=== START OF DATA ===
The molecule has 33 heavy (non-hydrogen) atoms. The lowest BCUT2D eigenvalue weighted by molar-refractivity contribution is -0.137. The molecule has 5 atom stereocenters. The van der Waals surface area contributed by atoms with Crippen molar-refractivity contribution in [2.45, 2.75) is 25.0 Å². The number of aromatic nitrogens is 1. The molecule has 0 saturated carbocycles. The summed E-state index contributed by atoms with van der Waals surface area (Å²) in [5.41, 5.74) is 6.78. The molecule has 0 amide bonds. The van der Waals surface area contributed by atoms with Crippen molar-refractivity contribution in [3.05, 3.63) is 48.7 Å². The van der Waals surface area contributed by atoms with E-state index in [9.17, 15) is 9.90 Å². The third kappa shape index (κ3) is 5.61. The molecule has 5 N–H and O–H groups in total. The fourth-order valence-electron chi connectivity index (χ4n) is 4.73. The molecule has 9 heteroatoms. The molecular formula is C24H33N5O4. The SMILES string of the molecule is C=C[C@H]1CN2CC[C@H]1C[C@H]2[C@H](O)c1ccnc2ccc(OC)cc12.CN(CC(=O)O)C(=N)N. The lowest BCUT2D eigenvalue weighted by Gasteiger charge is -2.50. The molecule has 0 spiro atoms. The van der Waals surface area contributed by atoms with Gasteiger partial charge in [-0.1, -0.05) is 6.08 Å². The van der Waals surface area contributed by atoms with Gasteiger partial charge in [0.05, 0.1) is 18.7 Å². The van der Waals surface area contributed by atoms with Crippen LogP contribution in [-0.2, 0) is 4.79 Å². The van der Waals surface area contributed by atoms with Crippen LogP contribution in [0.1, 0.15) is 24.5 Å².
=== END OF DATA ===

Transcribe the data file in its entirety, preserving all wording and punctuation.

The molecule has 33 heavy (non-hydrogen) atoms. The lowest BCUT2D eigenvalue weighted by molar-refractivity contribution is -0.137. The molecule has 5 atom stereocenters. The van der Waals surface area contributed by atoms with Crippen molar-refractivity contribution in [2.45, 2.75) is 25.0 Å². The number of aromatic nitrogens is 1. The molecule has 0 saturated carbocycles. The summed E-state index contributed by atoms with van der Waals surface area (Å²) in [5.41, 5.74) is 6.78. The molecule has 0 amide bonds. The van der Waals surface area contributed by atoms with Crippen molar-refractivity contribution in [3.05, 3.63) is 48.7 Å². The van der Waals surface area contributed by atoms with E-state index in [9.17, 15) is 9.90 Å². The third kappa shape index (κ3) is 5.61. The molecule has 5 N–H and O–H groups in total. The fourth-order valence-electron chi connectivity index (χ4n) is 4.73. The molecule has 9 heteroatoms. The molecular formula is C24H33N5O4. The SMILES string of the molecule is C=C[C@H]1CN2CC[C@H]1C[C@H]2[C@H](O)c1ccnc2ccc(OC)cc12.CN(CC(=O)O)C(=N)N. The lowest BCUT2D eigenvalue weighted by Gasteiger charge is -2.50. The molecule has 0 spiro atoms. The van der Waals surface area contributed by atoms with Gasteiger partial charge in [-0.1, -0.05) is 6.08 Å². The van der Waals surface area contributed by atoms with Gasteiger partial charge in [0.05, 0.1) is 18.7 Å². The van der Waals surface area contributed by atoms with Crippen LogP contribution in [-0.2, 0) is 4.79 Å². The van der Waals surface area contributed by atoms with Crippen LogP contribution in [0.1, 0.15) is 24.5 Å².